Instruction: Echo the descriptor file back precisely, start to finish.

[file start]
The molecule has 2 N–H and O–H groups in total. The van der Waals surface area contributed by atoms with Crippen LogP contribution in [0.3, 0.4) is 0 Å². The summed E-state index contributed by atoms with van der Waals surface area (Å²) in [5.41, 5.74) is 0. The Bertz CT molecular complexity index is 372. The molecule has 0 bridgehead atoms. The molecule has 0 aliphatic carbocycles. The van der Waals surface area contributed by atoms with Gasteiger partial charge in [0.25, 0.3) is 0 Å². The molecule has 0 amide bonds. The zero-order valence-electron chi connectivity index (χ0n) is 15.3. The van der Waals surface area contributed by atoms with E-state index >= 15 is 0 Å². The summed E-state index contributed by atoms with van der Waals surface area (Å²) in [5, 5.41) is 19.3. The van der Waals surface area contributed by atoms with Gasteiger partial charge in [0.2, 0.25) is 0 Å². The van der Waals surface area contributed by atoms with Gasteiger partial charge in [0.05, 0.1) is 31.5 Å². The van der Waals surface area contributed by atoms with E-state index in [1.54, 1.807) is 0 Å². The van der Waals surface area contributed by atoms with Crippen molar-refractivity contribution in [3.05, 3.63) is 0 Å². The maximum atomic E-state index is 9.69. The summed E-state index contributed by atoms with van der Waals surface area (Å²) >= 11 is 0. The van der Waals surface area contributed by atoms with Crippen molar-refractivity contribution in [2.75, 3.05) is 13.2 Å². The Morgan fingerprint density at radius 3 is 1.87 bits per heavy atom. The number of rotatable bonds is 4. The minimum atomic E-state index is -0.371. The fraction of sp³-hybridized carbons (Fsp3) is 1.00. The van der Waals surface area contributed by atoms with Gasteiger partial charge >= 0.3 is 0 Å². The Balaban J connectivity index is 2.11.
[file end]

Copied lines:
The molecule has 2 N–H and O–H groups in total. The van der Waals surface area contributed by atoms with Crippen LogP contribution in [0.3, 0.4) is 0 Å². The summed E-state index contributed by atoms with van der Waals surface area (Å²) in [5.41, 5.74) is 0. The Bertz CT molecular complexity index is 372. The molecule has 0 bridgehead atoms. The molecule has 0 aliphatic carbocycles. The van der Waals surface area contributed by atoms with Gasteiger partial charge in [0.25, 0.3) is 0 Å². The molecule has 0 amide bonds. The zero-order valence-electron chi connectivity index (χ0n) is 15.3. The van der Waals surface area contributed by atoms with E-state index >= 15 is 0 Å². The summed E-state index contributed by atoms with van der Waals surface area (Å²) in [5, 5.41) is 19.3. The van der Waals surface area contributed by atoms with Gasteiger partial charge in [0.2, 0.25) is 0 Å². The van der Waals surface area contributed by atoms with Gasteiger partial charge in [0.05, 0.1) is 31.5 Å². The van der Waals surface area contributed by atoms with E-state index in [1.54, 1.807) is 0 Å². The van der Waals surface area contributed by atoms with Crippen molar-refractivity contribution in [3.05, 3.63) is 0 Å². The maximum atomic E-state index is 9.69. The summed E-state index contributed by atoms with van der Waals surface area (Å²) >= 11 is 0. The van der Waals surface area contributed by atoms with Crippen molar-refractivity contribution in [2.75, 3.05) is 13.2 Å². The Morgan fingerprint density at radius 3 is 1.87 bits per heavy atom. The number of rotatable bonds is 4. The minimum atomic E-state index is -0.371. The fraction of sp³-hybridized carbons (Fsp3) is 1.00. The van der Waals surface area contributed by atoms with Gasteiger partial charge >= 0.3 is 0 Å². The Balaban J connectivity index is 2.11.